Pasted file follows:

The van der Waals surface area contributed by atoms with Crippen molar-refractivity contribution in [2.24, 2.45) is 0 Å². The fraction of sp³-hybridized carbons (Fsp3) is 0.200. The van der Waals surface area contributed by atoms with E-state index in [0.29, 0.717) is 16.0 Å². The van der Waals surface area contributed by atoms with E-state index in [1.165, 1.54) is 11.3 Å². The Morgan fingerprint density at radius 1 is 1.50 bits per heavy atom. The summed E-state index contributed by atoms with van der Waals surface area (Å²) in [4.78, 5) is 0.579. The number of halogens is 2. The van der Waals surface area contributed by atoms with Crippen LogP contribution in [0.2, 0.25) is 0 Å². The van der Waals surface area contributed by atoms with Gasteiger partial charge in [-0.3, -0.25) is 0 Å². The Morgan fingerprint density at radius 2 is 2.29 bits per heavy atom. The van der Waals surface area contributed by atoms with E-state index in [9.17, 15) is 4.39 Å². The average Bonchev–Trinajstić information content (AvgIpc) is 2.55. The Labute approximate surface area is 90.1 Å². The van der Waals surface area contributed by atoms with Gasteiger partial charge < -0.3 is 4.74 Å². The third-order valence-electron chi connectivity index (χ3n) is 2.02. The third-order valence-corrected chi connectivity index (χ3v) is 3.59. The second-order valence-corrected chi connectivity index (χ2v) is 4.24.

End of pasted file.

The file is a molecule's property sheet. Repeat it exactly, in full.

The van der Waals surface area contributed by atoms with Crippen molar-refractivity contribution in [2.24, 2.45) is 0 Å². The fraction of sp³-hybridized carbons (Fsp3) is 0.200. The van der Waals surface area contributed by atoms with E-state index in [0.29, 0.717) is 16.0 Å². The van der Waals surface area contributed by atoms with E-state index in [1.165, 1.54) is 11.3 Å². The Morgan fingerprint density at radius 1 is 1.50 bits per heavy atom. The summed E-state index contributed by atoms with van der Waals surface area (Å²) in [4.78, 5) is 0.579. The number of halogens is 2. The van der Waals surface area contributed by atoms with Crippen LogP contribution in [0.2, 0.25) is 0 Å². The van der Waals surface area contributed by atoms with Gasteiger partial charge in [-0.3, -0.25) is 0 Å². The Morgan fingerprint density at radius 2 is 2.29 bits per heavy atom. The van der Waals surface area contributed by atoms with E-state index in [9.17, 15) is 4.39 Å². The average Bonchev–Trinajstić information content (AvgIpc) is 2.55. The Labute approximate surface area is 90.1 Å². The van der Waals surface area contributed by atoms with Gasteiger partial charge < -0.3 is 4.74 Å². The third-order valence-electron chi connectivity index (χ3n) is 2.02. The third-order valence-corrected chi connectivity index (χ3v) is 3.59. The second-order valence-corrected chi connectivity index (χ2v) is 4.24.